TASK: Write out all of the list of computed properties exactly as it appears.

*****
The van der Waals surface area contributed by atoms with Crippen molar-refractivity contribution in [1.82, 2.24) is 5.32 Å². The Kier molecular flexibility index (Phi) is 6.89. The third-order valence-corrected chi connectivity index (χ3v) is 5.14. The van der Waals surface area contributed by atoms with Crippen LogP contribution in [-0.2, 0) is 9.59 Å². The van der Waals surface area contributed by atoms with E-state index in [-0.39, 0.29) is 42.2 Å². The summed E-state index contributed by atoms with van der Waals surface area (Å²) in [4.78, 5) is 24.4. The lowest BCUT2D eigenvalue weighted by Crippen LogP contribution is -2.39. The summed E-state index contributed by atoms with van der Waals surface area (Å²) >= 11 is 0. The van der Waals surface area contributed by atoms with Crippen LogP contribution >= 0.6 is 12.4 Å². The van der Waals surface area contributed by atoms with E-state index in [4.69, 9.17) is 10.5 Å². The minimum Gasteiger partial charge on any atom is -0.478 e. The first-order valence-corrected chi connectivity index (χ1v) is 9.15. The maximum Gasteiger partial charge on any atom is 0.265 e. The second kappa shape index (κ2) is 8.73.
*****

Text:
The van der Waals surface area contributed by atoms with Crippen molar-refractivity contribution in [1.82, 2.24) is 5.32 Å². The Kier molecular flexibility index (Phi) is 6.89. The third-order valence-corrected chi connectivity index (χ3v) is 5.14. The van der Waals surface area contributed by atoms with Crippen LogP contribution in [-0.2, 0) is 9.59 Å². The van der Waals surface area contributed by atoms with E-state index in [-0.39, 0.29) is 42.2 Å². The summed E-state index contributed by atoms with van der Waals surface area (Å²) in [4.78, 5) is 24.4. The lowest BCUT2D eigenvalue weighted by Crippen LogP contribution is -2.39. The summed E-state index contributed by atoms with van der Waals surface area (Å²) >= 11 is 0. The van der Waals surface area contributed by atoms with Crippen LogP contribution >= 0.6 is 12.4 Å². The van der Waals surface area contributed by atoms with E-state index in [4.69, 9.17) is 10.5 Å². The minimum Gasteiger partial charge on any atom is -0.478 e. The first-order valence-corrected chi connectivity index (χ1v) is 9.15. The maximum Gasteiger partial charge on any atom is 0.265 e. The second kappa shape index (κ2) is 8.73.